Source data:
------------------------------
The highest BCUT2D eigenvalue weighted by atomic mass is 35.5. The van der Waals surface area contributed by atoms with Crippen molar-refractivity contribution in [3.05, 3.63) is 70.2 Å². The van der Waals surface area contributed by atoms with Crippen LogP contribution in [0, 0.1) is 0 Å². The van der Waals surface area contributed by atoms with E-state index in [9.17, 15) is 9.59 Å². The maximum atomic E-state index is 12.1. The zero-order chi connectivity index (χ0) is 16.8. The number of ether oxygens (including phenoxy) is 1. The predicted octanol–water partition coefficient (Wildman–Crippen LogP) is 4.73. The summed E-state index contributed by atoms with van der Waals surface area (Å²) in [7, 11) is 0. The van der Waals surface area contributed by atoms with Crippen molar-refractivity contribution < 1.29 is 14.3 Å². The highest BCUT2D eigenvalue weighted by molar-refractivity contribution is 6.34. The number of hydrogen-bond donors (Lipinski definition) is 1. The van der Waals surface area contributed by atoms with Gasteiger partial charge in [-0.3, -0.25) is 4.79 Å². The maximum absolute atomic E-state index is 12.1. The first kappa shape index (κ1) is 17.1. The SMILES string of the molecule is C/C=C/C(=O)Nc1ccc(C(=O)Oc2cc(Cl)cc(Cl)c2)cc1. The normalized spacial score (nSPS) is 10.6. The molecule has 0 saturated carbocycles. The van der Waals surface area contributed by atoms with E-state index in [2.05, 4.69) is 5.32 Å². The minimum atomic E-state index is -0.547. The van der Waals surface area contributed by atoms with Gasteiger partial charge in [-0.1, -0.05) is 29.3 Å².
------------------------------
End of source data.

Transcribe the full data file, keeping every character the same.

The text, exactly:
The highest BCUT2D eigenvalue weighted by atomic mass is 35.5. The van der Waals surface area contributed by atoms with Crippen molar-refractivity contribution in [3.05, 3.63) is 70.2 Å². The van der Waals surface area contributed by atoms with Crippen LogP contribution in [0, 0.1) is 0 Å². The van der Waals surface area contributed by atoms with E-state index in [9.17, 15) is 9.59 Å². The maximum atomic E-state index is 12.1. The zero-order chi connectivity index (χ0) is 16.8. The number of ether oxygens (including phenoxy) is 1. The predicted octanol–water partition coefficient (Wildman–Crippen LogP) is 4.73. The summed E-state index contributed by atoms with van der Waals surface area (Å²) in [7, 11) is 0. The van der Waals surface area contributed by atoms with Crippen molar-refractivity contribution < 1.29 is 14.3 Å². The highest BCUT2D eigenvalue weighted by molar-refractivity contribution is 6.34. The number of hydrogen-bond donors (Lipinski definition) is 1. The van der Waals surface area contributed by atoms with Gasteiger partial charge in [-0.3, -0.25) is 4.79 Å². The maximum absolute atomic E-state index is 12.1. The first kappa shape index (κ1) is 17.1. The SMILES string of the molecule is C/C=C/C(=O)Nc1ccc(C(=O)Oc2cc(Cl)cc(Cl)c2)cc1. The normalized spacial score (nSPS) is 10.6. The molecule has 0 saturated carbocycles. The van der Waals surface area contributed by atoms with E-state index in [2.05, 4.69) is 5.32 Å². The minimum atomic E-state index is -0.547. The van der Waals surface area contributed by atoms with Gasteiger partial charge in [-0.1, -0.05) is 29.3 Å².